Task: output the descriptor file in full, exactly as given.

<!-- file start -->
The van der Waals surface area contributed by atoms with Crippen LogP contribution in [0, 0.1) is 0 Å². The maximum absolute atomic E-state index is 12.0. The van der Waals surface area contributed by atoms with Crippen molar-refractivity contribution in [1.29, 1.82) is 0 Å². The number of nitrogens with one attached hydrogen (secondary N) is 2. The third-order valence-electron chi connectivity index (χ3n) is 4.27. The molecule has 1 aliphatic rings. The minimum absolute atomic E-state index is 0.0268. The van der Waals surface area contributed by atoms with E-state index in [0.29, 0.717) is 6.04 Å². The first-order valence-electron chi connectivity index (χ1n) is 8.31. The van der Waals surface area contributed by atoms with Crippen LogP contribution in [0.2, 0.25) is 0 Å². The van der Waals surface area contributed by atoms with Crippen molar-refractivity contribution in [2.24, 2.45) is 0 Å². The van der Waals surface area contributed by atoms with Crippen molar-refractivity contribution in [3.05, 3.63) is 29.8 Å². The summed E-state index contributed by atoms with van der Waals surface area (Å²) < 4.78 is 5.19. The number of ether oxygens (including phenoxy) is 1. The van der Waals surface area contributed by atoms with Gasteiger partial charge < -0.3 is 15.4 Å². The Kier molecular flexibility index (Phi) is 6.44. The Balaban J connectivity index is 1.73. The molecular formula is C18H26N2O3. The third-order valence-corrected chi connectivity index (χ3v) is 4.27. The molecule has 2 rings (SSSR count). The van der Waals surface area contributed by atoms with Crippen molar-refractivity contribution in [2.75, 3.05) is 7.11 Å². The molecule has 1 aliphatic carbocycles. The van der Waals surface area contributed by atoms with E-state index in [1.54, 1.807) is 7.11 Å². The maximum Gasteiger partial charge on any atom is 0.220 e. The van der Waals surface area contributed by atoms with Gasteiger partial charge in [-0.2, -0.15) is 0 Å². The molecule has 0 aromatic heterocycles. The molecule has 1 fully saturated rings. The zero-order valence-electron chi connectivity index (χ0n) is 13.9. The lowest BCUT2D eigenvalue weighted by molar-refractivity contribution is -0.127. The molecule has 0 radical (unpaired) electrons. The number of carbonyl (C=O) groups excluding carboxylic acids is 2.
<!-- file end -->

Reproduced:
The van der Waals surface area contributed by atoms with Crippen LogP contribution in [0, 0.1) is 0 Å². The maximum absolute atomic E-state index is 12.0. The van der Waals surface area contributed by atoms with Crippen molar-refractivity contribution in [1.29, 1.82) is 0 Å². The number of nitrogens with one attached hydrogen (secondary N) is 2. The third-order valence-electron chi connectivity index (χ3n) is 4.27. The molecule has 1 aliphatic rings. The minimum absolute atomic E-state index is 0.0268. The van der Waals surface area contributed by atoms with E-state index in [0.29, 0.717) is 6.04 Å². The first-order valence-electron chi connectivity index (χ1n) is 8.31. The van der Waals surface area contributed by atoms with Crippen LogP contribution in [0.2, 0.25) is 0 Å². The van der Waals surface area contributed by atoms with Crippen molar-refractivity contribution in [2.24, 2.45) is 0 Å². The van der Waals surface area contributed by atoms with Crippen molar-refractivity contribution in [3.05, 3.63) is 29.8 Å². The summed E-state index contributed by atoms with van der Waals surface area (Å²) < 4.78 is 5.19. The number of ether oxygens (including phenoxy) is 1. The van der Waals surface area contributed by atoms with Gasteiger partial charge < -0.3 is 15.4 Å². The Kier molecular flexibility index (Phi) is 6.44. The Balaban J connectivity index is 1.73. The molecular formula is C18H26N2O3. The third-order valence-corrected chi connectivity index (χ3v) is 4.27. The molecule has 2 rings (SSSR count). The van der Waals surface area contributed by atoms with Crippen molar-refractivity contribution in [2.75, 3.05) is 7.11 Å². The molecule has 1 aliphatic carbocycles. The van der Waals surface area contributed by atoms with E-state index in [1.54, 1.807) is 7.11 Å². The maximum Gasteiger partial charge on any atom is 0.220 e. The van der Waals surface area contributed by atoms with Gasteiger partial charge in [-0.2, -0.15) is 0 Å². The molecule has 0 aromatic heterocycles. The molecule has 1 fully saturated rings. The zero-order valence-electron chi connectivity index (χ0n) is 13.9. The lowest BCUT2D eigenvalue weighted by molar-refractivity contribution is -0.127. The molecule has 0 radical (unpaired) electrons. The number of carbonyl (C=O) groups excluding carboxylic acids is 2.